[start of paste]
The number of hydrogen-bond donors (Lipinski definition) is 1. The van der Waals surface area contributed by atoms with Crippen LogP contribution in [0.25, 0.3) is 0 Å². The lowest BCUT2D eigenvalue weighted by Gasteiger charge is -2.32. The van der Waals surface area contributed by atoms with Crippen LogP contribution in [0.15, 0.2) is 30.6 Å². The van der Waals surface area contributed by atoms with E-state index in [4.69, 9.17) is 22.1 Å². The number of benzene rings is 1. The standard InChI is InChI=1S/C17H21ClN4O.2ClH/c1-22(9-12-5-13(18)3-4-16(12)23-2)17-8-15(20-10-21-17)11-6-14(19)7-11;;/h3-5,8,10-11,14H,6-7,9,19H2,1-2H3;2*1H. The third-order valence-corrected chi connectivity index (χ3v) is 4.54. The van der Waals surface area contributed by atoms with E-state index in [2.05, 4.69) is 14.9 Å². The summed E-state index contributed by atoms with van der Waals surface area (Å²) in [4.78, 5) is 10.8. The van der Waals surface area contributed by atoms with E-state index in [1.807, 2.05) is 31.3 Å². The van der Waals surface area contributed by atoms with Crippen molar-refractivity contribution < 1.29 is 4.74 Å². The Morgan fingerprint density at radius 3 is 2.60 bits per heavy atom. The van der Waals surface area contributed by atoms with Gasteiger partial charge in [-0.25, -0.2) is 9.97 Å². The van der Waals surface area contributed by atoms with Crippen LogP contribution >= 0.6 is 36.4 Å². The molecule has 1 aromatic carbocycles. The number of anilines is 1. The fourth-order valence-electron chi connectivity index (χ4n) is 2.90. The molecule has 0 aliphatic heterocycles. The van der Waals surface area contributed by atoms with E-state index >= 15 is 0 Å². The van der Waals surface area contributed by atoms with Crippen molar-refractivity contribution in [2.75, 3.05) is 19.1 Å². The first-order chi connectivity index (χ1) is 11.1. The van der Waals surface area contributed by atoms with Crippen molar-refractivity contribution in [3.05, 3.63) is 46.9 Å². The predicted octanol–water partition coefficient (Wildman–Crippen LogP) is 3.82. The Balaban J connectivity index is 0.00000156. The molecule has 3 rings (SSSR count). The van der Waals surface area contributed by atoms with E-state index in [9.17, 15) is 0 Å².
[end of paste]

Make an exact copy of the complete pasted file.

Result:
The number of hydrogen-bond donors (Lipinski definition) is 1. The van der Waals surface area contributed by atoms with Crippen LogP contribution in [0.25, 0.3) is 0 Å². The lowest BCUT2D eigenvalue weighted by Gasteiger charge is -2.32. The van der Waals surface area contributed by atoms with Crippen LogP contribution in [0.15, 0.2) is 30.6 Å². The van der Waals surface area contributed by atoms with E-state index in [4.69, 9.17) is 22.1 Å². The number of benzene rings is 1. The standard InChI is InChI=1S/C17H21ClN4O.2ClH/c1-22(9-12-5-13(18)3-4-16(12)23-2)17-8-15(20-10-21-17)11-6-14(19)7-11;;/h3-5,8,10-11,14H,6-7,9,19H2,1-2H3;2*1H. The third-order valence-corrected chi connectivity index (χ3v) is 4.54. The van der Waals surface area contributed by atoms with E-state index in [2.05, 4.69) is 14.9 Å². The summed E-state index contributed by atoms with van der Waals surface area (Å²) in [4.78, 5) is 10.8. The van der Waals surface area contributed by atoms with E-state index in [1.807, 2.05) is 31.3 Å². The van der Waals surface area contributed by atoms with Crippen molar-refractivity contribution < 1.29 is 4.74 Å². The Morgan fingerprint density at radius 3 is 2.60 bits per heavy atom. The van der Waals surface area contributed by atoms with Gasteiger partial charge in [-0.25, -0.2) is 9.97 Å². The van der Waals surface area contributed by atoms with Crippen LogP contribution >= 0.6 is 36.4 Å². The molecule has 1 aromatic carbocycles. The number of anilines is 1. The fourth-order valence-electron chi connectivity index (χ4n) is 2.90. The molecule has 0 aliphatic heterocycles. The van der Waals surface area contributed by atoms with E-state index >= 15 is 0 Å². The van der Waals surface area contributed by atoms with Crippen molar-refractivity contribution in [2.75, 3.05) is 19.1 Å². The first-order chi connectivity index (χ1) is 11.1. The van der Waals surface area contributed by atoms with Crippen molar-refractivity contribution in [3.05, 3.63) is 46.9 Å². The predicted octanol–water partition coefficient (Wildman–Crippen LogP) is 3.82. The Balaban J connectivity index is 0.00000156. The molecule has 3 rings (SSSR count). The van der Waals surface area contributed by atoms with E-state index in [9.17, 15) is 0 Å².